• David Cunningham

Hokies Ready for Round Two Against Pack-Line

In January, the Hokies faced Virginia and the pack-line defense for the first time in Mike Young’s tenure, falling 65-39 in Charlottesville.


When the teams met on January 4, there was hope with this Hokies side. The team had just three blemishes to their record, with one coming against Duke and two coming in the Maui Invitational.


Fast forward to February 25: Virginia Tech has dropped seven of their last eight games, including two in a row against Miami and No. 6 Duke. Virginia has gone the opposite direction, winning four consecutive games and sitting in prime position for the NCAA Tournament.


The Hokies are ready for game two against Virginia, though.


“We've gotta make some shots,” Virginia Tech head coach Mike Young said on the ACC Teleconference on Monday. “We had some shots in the first half [of the first meeting] that we typically get down."


The Cavaliers’ defense allowed Tech to shoot just 27 percent from the floor overall and only allowed 13 made field goals in the first meeting. The Hokies made seven of 24 attempts in the first half, with six of the makes coming from Landers Nolley, who led the way with 15 first half points.


“They try to give you those, you can say luxury shots, and you think it's a good shot but really a bad shot,” junior guard Wabissa Bede said on Tuesday. “It’s the shot they want you to take, so if we take our shots that we want to take, we should be able to knock them down and be successful.”


Bede explained that Virginia’s defense is set up to go under dribble handoffs, which might allow an open shot for the offense right off a screen. That’s the shot the Cavaliers want opponents to take, as there is usually 20 seconds or more still left on the shot clock.


“If we try to fight that urge to not take those shots and wind down the shot clock, we should be successful,” Bede said.


Freshman guard Jalen Cone, who did not score in the first meeting in Charlottesville, reiterated the concept.


“Last game, we took quick shots and good shots and turned down great shots,” Cone said. “I think next game, taking the great shot and turning down the good shot is going to be a big key for us.”


Cone, who has emerged as one of Tech’s leading scorers since the meeting with the Cavaliers in early January, saw just ten minutes in Charlottesville. The Walkertown, North Carolina native has averaged 10.5 points per game in the 14 games since the matchup with UVa.


“[Playing the pack-line] was definitely a blow in the face for the first time,” Cone said. “Those guys could guard the ball very well and it was shocking for all the freshmen. … It was a learning experience, so I think this time we'll handle ourselves better in that situation.”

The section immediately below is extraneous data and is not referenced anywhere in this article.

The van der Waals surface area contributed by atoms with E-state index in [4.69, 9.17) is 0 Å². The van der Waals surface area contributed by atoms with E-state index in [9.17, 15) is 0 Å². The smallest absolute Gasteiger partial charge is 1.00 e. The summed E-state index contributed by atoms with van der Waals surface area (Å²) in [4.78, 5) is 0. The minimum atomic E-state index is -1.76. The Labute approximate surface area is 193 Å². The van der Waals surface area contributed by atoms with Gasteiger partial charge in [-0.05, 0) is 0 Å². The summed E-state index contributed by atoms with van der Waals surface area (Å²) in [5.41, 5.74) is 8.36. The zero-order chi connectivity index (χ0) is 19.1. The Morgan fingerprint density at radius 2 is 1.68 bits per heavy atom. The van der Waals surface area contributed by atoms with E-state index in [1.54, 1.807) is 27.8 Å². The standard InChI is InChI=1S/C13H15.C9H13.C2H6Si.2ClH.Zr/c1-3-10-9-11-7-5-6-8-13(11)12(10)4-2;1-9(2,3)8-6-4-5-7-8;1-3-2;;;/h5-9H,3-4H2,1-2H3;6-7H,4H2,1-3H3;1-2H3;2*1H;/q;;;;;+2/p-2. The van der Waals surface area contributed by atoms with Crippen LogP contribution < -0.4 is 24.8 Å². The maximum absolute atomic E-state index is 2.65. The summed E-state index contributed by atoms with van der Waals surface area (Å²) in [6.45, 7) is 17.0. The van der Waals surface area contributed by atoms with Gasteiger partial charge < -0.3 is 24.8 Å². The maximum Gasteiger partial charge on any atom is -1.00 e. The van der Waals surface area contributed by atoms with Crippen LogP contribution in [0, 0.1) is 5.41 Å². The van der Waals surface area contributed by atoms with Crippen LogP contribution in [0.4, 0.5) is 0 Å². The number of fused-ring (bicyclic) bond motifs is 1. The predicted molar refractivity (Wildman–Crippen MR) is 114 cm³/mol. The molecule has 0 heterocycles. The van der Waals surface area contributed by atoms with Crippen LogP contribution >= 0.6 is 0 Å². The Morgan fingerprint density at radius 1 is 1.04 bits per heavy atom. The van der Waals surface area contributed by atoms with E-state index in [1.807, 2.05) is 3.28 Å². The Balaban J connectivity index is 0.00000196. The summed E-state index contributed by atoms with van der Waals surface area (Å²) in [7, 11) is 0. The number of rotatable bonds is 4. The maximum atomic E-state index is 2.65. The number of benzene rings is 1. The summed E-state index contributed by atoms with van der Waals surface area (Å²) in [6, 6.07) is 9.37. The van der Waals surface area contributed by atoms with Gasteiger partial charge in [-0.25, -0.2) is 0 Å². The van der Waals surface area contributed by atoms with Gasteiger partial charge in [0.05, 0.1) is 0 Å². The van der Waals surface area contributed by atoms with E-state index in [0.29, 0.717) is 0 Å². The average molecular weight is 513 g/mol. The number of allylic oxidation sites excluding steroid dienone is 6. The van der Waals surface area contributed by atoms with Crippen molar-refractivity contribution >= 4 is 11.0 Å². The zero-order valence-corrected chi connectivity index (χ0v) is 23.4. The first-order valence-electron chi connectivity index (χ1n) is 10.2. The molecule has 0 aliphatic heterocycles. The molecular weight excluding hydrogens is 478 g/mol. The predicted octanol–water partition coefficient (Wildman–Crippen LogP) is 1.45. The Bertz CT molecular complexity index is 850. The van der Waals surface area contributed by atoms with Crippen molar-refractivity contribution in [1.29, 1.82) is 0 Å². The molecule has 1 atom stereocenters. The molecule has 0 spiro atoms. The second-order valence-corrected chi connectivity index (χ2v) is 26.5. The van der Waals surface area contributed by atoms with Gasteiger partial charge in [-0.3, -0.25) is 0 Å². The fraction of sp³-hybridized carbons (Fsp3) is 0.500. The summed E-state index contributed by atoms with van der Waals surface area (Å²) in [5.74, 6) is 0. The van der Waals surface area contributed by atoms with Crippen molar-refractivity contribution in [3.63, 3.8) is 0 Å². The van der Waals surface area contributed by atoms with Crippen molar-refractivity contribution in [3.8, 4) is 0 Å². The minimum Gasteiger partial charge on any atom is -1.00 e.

Another reason why the Cavaliers got out to an early lead was forcing turnovers.


The Hokies, who rank third in the nation in turnovers per game with 9.7, had eight miscues in the first half against Virginia. Tech finished with 13 turnovers on the evening, an uncharacteristic amount, noted Bede.


“They were speeding us up a little bit,” Bede said. “I blame that on myself. We had like eight [turnovers] in the first half. … That’s something crazy that’s not really like us, so I was kind of disappointed in myself watching the film.”


In the 14 games since playing UVa, Virginia Tech has recorded ten turnovers or less in 11 of them, including the six consecutive games. Despite falling in their last two games to Miami and Duke, the Hokies only turned the rock over eight times in each game – a positive takeaway with such a young program.


“It's being confident with the ball and making sure every pass is a perfect pass, like a 100 percent pass,” Bede said, who is averaging 5.74 assists per game this season. “[It’s] knowing a person is wide open, on time, on target – that’s what we preach a lot.”


To go along with the 13 turnovers, the Hokies struggled from behind the arc, making just four of 25 three-pointers. The four made triples tied a season low for Tech, who ranks 16th in the country with an average of 9.8 made threes per game.


For a team that shoots almost 43 percent from behind the arc, Tech could not find a rhythm from three-point land. Cone credited the low percentage to the perimeter defending from the Cavaliers, which forced the Hokies to take tough shots.


“They guarded us on the arc very well last time,” Cone said. “They sped us up so some of the threes we took were forced threes and threes that they wanted us to take. That comes back to taking the great shot and turning down the good shot and learning from our mistakes last game.”


Though Virginia’s defense will look to wreak havoc once again, the Hokies enter Wednesday’s primetime match with a newfound confidence.


“We’re more confident now than we were before, that's the biggest thing,” Bede said. “It’s just always believing in ourselves. … Yeah, we did lose our last seven out of eight, but we believe in our work. … Even though this success wasn’t there, it doesn't matter. We're moving on to the next game.”


Photo Credit: Liam Sment

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